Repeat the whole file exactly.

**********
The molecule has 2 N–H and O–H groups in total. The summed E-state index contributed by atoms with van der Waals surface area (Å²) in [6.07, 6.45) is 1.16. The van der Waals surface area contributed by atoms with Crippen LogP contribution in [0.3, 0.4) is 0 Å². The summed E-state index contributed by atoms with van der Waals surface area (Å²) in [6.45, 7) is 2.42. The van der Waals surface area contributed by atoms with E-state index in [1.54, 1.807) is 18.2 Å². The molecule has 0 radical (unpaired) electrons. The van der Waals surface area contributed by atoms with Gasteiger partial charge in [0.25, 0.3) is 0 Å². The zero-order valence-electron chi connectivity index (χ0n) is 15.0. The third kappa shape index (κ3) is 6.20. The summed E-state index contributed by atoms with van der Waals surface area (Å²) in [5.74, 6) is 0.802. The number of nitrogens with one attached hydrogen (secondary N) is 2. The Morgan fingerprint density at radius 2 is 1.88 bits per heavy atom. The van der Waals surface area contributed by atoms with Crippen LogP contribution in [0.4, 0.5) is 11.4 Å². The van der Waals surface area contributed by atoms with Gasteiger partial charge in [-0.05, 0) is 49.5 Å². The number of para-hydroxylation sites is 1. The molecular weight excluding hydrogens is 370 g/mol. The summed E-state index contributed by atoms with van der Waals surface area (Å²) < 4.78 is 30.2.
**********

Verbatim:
The molecule has 2 N–H and O–H groups in total. The summed E-state index contributed by atoms with van der Waals surface area (Å²) in [6.07, 6.45) is 1.16. The van der Waals surface area contributed by atoms with Crippen LogP contribution in [0.3, 0.4) is 0 Å². The summed E-state index contributed by atoms with van der Waals surface area (Å²) in [6.45, 7) is 2.42. The van der Waals surface area contributed by atoms with E-state index in [1.54, 1.807) is 18.2 Å². The molecule has 0 radical (unpaired) electrons. The van der Waals surface area contributed by atoms with Gasteiger partial charge in [0.25, 0.3) is 0 Å². The zero-order valence-electron chi connectivity index (χ0n) is 15.0. The third kappa shape index (κ3) is 6.20. The summed E-state index contributed by atoms with van der Waals surface area (Å²) in [5.74, 6) is 0.802. The number of nitrogens with one attached hydrogen (secondary N) is 2. The Morgan fingerprint density at radius 2 is 1.88 bits per heavy atom. The van der Waals surface area contributed by atoms with Crippen LogP contribution in [0.4, 0.5) is 11.4 Å². The van der Waals surface area contributed by atoms with Gasteiger partial charge in [-0.05, 0) is 49.5 Å². The number of para-hydroxylation sites is 1. The molecular weight excluding hydrogens is 370 g/mol. The summed E-state index contributed by atoms with van der Waals surface area (Å²) < 4.78 is 30.2.